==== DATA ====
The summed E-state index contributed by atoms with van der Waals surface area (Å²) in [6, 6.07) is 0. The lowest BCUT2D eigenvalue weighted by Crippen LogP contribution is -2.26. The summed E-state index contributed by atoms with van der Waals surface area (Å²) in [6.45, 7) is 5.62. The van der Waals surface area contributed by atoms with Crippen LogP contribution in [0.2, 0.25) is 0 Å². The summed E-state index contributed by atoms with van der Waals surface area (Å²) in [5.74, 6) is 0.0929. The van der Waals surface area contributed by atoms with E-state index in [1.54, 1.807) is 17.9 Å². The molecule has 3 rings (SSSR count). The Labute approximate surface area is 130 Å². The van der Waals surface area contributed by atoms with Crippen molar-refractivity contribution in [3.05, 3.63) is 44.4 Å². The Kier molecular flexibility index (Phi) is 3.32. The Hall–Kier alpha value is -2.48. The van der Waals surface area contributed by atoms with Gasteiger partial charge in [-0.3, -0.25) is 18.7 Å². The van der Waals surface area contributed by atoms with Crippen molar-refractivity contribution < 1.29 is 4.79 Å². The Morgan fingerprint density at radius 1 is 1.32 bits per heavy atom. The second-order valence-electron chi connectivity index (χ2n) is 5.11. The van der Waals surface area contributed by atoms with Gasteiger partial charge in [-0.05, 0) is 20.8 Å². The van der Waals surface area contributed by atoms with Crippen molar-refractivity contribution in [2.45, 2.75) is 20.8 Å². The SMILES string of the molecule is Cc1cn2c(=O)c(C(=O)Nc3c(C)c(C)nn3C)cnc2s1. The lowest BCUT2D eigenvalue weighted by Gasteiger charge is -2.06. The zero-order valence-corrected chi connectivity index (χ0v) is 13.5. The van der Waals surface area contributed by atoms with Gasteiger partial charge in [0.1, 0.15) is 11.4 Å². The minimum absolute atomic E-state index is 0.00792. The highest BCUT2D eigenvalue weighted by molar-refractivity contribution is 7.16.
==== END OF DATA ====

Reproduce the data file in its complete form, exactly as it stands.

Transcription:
The summed E-state index contributed by atoms with van der Waals surface area (Å²) in [6, 6.07) is 0. The lowest BCUT2D eigenvalue weighted by Crippen LogP contribution is -2.26. The summed E-state index contributed by atoms with van der Waals surface area (Å²) in [6.45, 7) is 5.62. The van der Waals surface area contributed by atoms with Crippen LogP contribution in [0.2, 0.25) is 0 Å². The summed E-state index contributed by atoms with van der Waals surface area (Å²) in [5.74, 6) is 0.0929. The van der Waals surface area contributed by atoms with E-state index in [1.54, 1.807) is 17.9 Å². The molecule has 3 rings (SSSR count). The Labute approximate surface area is 130 Å². The van der Waals surface area contributed by atoms with Crippen molar-refractivity contribution in [3.05, 3.63) is 44.4 Å². The Kier molecular flexibility index (Phi) is 3.32. The Hall–Kier alpha value is -2.48. The van der Waals surface area contributed by atoms with Gasteiger partial charge in [-0.3, -0.25) is 18.7 Å². The van der Waals surface area contributed by atoms with Crippen molar-refractivity contribution < 1.29 is 4.79 Å². The Morgan fingerprint density at radius 1 is 1.32 bits per heavy atom. The second-order valence-electron chi connectivity index (χ2n) is 5.11. The van der Waals surface area contributed by atoms with Gasteiger partial charge in [-0.05, 0) is 20.8 Å². The van der Waals surface area contributed by atoms with Crippen molar-refractivity contribution in [2.45, 2.75) is 20.8 Å². The SMILES string of the molecule is Cc1cn2c(=O)c(C(=O)Nc3c(C)c(C)nn3C)cnc2s1. The lowest BCUT2D eigenvalue weighted by Gasteiger charge is -2.06. The zero-order valence-corrected chi connectivity index (χ0v) is 13.5. The van der Waals surface area contributed by atoms with Gasteiger partial charge in [0.1, 0.15) is 11.4 Å². The minimum absolute atomic E-state index is 0.00792. The highest BCUT2D eigenvalue weighted by molar-refractivity contribution is 7.16.